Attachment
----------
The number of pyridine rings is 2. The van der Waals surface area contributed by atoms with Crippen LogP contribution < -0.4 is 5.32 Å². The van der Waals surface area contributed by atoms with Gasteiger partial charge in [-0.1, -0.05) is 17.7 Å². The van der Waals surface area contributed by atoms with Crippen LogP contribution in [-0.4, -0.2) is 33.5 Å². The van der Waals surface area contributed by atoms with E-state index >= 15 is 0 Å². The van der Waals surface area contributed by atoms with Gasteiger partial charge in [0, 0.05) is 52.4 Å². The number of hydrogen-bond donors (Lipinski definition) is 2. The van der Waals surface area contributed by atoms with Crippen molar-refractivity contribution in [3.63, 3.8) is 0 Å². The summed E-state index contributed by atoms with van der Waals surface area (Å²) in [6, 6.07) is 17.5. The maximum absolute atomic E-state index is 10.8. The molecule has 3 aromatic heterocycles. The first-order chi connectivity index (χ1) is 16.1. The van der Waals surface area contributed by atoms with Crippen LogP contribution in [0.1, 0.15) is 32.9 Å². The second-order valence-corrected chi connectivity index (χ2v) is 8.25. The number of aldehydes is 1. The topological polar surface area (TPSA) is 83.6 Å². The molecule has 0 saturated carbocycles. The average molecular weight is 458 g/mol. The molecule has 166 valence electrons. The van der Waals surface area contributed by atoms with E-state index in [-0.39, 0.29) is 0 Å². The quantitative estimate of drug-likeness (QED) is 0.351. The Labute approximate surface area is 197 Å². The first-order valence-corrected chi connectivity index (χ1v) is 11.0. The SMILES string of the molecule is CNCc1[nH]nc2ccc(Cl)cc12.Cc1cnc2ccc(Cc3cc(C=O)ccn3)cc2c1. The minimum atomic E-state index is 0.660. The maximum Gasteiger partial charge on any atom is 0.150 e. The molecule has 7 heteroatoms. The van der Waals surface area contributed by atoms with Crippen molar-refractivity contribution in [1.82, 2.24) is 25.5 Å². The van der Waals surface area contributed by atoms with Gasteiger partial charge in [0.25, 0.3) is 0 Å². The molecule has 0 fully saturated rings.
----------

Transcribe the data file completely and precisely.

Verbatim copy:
The number of pyridine rings is 2. The van der Waals surface area contributed by atoms with Crippen LogP contribution < -0.4 is 5.32 Å². The van der Waals surface area contributed by atoms with Gasteiger partial charge in [-0.1, -0.05) is 17.7 Å². The van der Waals surface area contributed by atoms with Crippen LogP contribution in [-0.4, -0.2) is 33.5 Å². The van der Waals surface area contributed by atoms with E-state index >= 15 is 0 Å². The van der Waals surface area contributed by atoms with Gasteiger partial charge in [0, 0.05) is 52.4 Å². The number of hydrogen-bond donors (Lipinski definition) is 2. The van der Waals surface area contributed by atoms with Crippen molar-refractivity contribution in [3.63, 3.8) is 0 Å². The summed E-state index contributed by atoms with van der Waals surface area (Å²) in [6, 6.07) is 17.5. The maximum absolute atomic E-state index is 10.8. The molecule has 3 aromatic heterocycles. The first-order chi connectivity index (χ1) is 16.1. The van der Waals surface area contributed by atoms with Crippen LogP contribution in [0.1, 0.15) is 32.9 Å². The second-order valence-corrected chi connectivity index (χ2v) is 8.25. The number of aldehydes is 1. The topological polar surface area (TPSA) is 83.6 Å². The molecule has 0 saturated carbocycles. The average molecular weight is 458 g/mol. The molecule has 166 valence electrons. The van der Waals surface area contributed by atoms with E-state index in [-0.39, 0.29) is 0 Å². The quantitative estimate of drug-likeness (QED) is 0.351. The Labute approximate surface area is 197 Å². The first-order valence-corrected chi connectivity index (χ1v) is 11.0. The SMILES string of the molecule is CNCc1[nH]nc2ccc(Cl)cc12.Cc1cnc2ccc(Cc3cc(C=O)ccn3)cc2c1. The minimum atomic E-state index is 0.660. The maximum Gasteiger partial charge on any atom is 0.150 e. The molecule has 7 heteroatoms. The van der Waals surface area contributed by atoms with Crippen molar-refractivity contribution in [1.82, 2.24) is 25.5 Å². The van der Waals surface area contributed by atoms with Gasteiger partial charge in [0.25, 0.3) is 0 Å². The molecule has 0 fully saturated rings.